Call waiting is a telephone service where a subscriber can accept a second incoming telephone call by placing an in-progress call on hold—and may also switch between calls. With some providers it can be combined with additional features such as conferencing, call forwarding, and caller ID. Call waiting is intended to alleviate the need to have more than one telephone line or number for voice communications.

History edit

Call waiting was introduced to North America in the early 1970s when the first generation of electronic switch machines built by Western Electric, Electronic Signaling System 1 started to replace older mechanical equipment in the old Bell System local telephone companies. At first, some smaller municipalities were able to offer customers call waiting only on a specific phone exchange (e.g., phone customers in Trenton, Michigan initially had to have a phone number starting with 671 to have call waiting, since 671 was at that time the only exchange in that area served by one of the new ESS switches), but as demand for it became more widespread, it eventually became available on all phone exchanges as the older equipment was phased out.

In Europe, call waiting was also introduced in the 1970s with the introduction of the first digital switching systems such as the Ericsson AXE, Alcatel E10 and System 12. It was also available on some Ericsson crossbar exchanges, such as the ARE11 which, while electromechanical, was also computerised. Other digital systems such as the UK's System X also supported the service. Switching systems developed in the 1980s such as the German Siemens/Bosch EWSD also had call waiting.

Star codes edit

In North America, the NANP uses the *70 star code prefix to suspend call waiting for a dialed call. A stutter dial tone confirms the de-activation.

On most European telephone networks, and GSM or UMTS mobile phones, call waiting is activated by dialing the following codes:

  • To activate: *43#
  • To deactivate: #43#
  • To check status: *#43#

A voice announcement, tone or a message on your phone's screen will confirm the service status.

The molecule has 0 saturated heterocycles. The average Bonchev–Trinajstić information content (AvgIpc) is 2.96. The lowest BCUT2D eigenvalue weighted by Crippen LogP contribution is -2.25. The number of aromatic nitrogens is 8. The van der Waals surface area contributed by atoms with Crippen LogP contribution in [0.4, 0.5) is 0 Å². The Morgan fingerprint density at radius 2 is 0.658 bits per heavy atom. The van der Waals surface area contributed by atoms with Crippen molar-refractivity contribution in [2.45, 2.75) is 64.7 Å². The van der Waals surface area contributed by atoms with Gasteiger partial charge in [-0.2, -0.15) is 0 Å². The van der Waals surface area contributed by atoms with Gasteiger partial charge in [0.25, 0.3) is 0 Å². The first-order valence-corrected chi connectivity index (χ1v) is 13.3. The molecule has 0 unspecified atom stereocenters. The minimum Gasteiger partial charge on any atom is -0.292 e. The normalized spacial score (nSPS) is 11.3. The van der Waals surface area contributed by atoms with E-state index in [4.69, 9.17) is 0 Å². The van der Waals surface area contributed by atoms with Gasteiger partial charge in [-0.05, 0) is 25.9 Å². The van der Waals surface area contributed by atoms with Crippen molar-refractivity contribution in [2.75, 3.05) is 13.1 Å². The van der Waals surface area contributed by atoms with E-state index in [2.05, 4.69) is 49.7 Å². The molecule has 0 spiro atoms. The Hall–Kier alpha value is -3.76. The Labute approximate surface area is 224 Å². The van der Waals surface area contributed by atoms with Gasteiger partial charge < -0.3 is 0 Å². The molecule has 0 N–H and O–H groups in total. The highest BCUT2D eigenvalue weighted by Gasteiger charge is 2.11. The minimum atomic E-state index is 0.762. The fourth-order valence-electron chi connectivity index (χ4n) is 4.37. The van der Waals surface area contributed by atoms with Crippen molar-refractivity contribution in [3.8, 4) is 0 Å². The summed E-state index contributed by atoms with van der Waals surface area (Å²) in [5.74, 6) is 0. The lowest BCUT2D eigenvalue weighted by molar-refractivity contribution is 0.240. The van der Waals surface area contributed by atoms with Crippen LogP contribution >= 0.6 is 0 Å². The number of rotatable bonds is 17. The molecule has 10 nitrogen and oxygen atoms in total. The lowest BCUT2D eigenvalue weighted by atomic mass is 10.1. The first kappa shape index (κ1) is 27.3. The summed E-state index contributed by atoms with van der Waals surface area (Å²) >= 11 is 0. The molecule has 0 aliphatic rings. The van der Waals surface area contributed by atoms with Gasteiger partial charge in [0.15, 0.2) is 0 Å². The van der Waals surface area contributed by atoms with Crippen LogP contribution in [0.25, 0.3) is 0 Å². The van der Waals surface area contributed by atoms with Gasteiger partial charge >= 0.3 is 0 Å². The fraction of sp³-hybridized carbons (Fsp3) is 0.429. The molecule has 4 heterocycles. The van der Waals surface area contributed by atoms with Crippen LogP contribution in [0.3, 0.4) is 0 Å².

Call waiting in Europe uses an "R" (recall) button on the phone. This performs a similar function to a North American hook flash button but is much shorter duration, typically 80ms to 100ms, vs. 250ms in North America. In some networks, pressing R toggles between the calls, similar to North America. However, in most countries there are further options:

  • R1 – Answer the waiting call and hang up on the current call.
  • R2 – Toggle between the calls.
  • R3 – Merge the two calls for conference calling.
  • R0 – Reject call waiting – This will send the call to voice mail or a busy tone.

Type II Caller ID also works with call waiting.

Line sharing edit

Since the waiting call uses a zip tone (for example, a 440 Hz beep every ten seconds in North America), call waiting can cause dial-up Internet access connections to terminate, unless the modem supports the most recent V.92 modem standard. For this reason, call waiting is often disabled on shared voice lines used for dial-up modem or fax purposes. However, Call Waiting has no impact on DSL connections.

Call waiting deluxe edit

Call waiting deluxe is the Bellcore (now Telcordia Technologies) term for Type II caller ID with Disposition Options.[1]

This CLASS-based POTS-telephone calling feature works by combining the services of call waiting with caller ID but also introduces an "options" feature that, in conjunction with certain screen-based telephones, or other capable equipment, gives a telephone user the option to:

  • Switch: Place the current call on hold to take the second call (not a new feature)
  • Hang-up: Disconnect the current call and take the second call
  • Please Hold: Send the caller either a custom or telephone-company-generated voice message asking the caller to hold
  • Forward to Voice Mail: Send the incoming caller to the recipient’s voice mail service.
  • Join: Add the incoming caller to the existing conversation.

See also edit

External links edit

References edit

  1. ^ Official Gazette of the United States Patent and Trademark Office: Patents. U.S. Department of Commerce, Patent and Trademark Office. 1994. pp. 1–.